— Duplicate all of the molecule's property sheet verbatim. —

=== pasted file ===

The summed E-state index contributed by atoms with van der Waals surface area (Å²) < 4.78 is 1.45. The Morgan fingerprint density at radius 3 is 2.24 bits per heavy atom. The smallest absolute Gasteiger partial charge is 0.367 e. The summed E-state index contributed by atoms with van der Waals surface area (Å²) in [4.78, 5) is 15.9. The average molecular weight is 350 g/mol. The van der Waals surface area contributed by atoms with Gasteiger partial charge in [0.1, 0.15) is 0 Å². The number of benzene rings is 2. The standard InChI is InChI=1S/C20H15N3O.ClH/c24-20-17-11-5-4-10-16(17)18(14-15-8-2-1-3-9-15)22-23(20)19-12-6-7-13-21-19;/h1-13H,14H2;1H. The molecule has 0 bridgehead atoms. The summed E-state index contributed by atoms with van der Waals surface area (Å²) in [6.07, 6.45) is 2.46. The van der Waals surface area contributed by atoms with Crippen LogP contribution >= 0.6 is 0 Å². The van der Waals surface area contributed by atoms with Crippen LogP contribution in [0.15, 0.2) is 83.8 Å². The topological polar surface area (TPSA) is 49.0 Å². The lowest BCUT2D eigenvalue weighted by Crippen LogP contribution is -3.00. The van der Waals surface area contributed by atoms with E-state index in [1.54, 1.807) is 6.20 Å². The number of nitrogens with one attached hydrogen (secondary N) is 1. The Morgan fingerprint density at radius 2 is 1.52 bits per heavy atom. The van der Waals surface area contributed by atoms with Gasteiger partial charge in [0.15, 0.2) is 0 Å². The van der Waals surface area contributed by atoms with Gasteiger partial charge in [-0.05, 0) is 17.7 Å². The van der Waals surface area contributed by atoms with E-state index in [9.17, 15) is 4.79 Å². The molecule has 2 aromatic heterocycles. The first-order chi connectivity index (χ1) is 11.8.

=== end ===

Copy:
The summed E-state index contributed by atoms with van der Waals surface area (Å²) < 4.78 is 1.45. The Morgan fingerprint density at radius 3 is 2.24 bits per heavy atom. The smallest absolute Gasteiger partial charge is 0.367 e. The summed E-state index contributed by atoms with van der Waals surface area (Å²) in [4.78, 5) is 15.9. The average molecular weight is 350 g/mol. The van der Waals surface area contributed by atoms with Gasteiger partial charge in [0.1, 0.15) is 0 Å². The number of benzene rings is 2. The standard InChI is InChI=1S/C20H15N3O.ClH/c24-20-17-11-5-4-10-16(17)18(14-15-8-2-1-3-9-15)22-23(20)19-12-6-7-13-21-19;/h1-13H,14H2;1H. The molecule has 0 bridgehead atoms. The summed E-state index contributed by atoms with van der Waals surface area (Å²) in [6.07, 6.45) is 2.46. The van der Waals surface area contributed by atoms with Crippen LogP contribution >= 0.6 is 0 Å². The van der Waals surface area contributed by atoms with Crippen LogP contribution in [0.15, 0.2) is 83.8 Å². The topological polar surface area (TPSA) is 49.0 Å². The lowest BCUT2D eigenvalue weighted by Crippen LogP contribution is -3.00. The van der Waals surface area contributed by atoms with E-state index in [1.54, 1.807) is 6.20 Å². The number of nitrogens with one attached hydrogen (secondary N) is 1. The Morgan fingerprint density at radius 2 is 1.52 bits per heavy atom. The van der Waals surface area contributed by atoms with Gasteiger partial charge in [0.15, 0.2) is 0 Å². The van der Waals surface area contributed by atoms with Gasteiger partial charge in [-0.05, 0) is 17.7 Å². The van der Waals surface area contributed by atoms with E-state index in [9.17, 15) is 4.79 Å². The molecule has 2 aromatic heterocycles. The first-order chi connectivity index (χ1) is 11.8.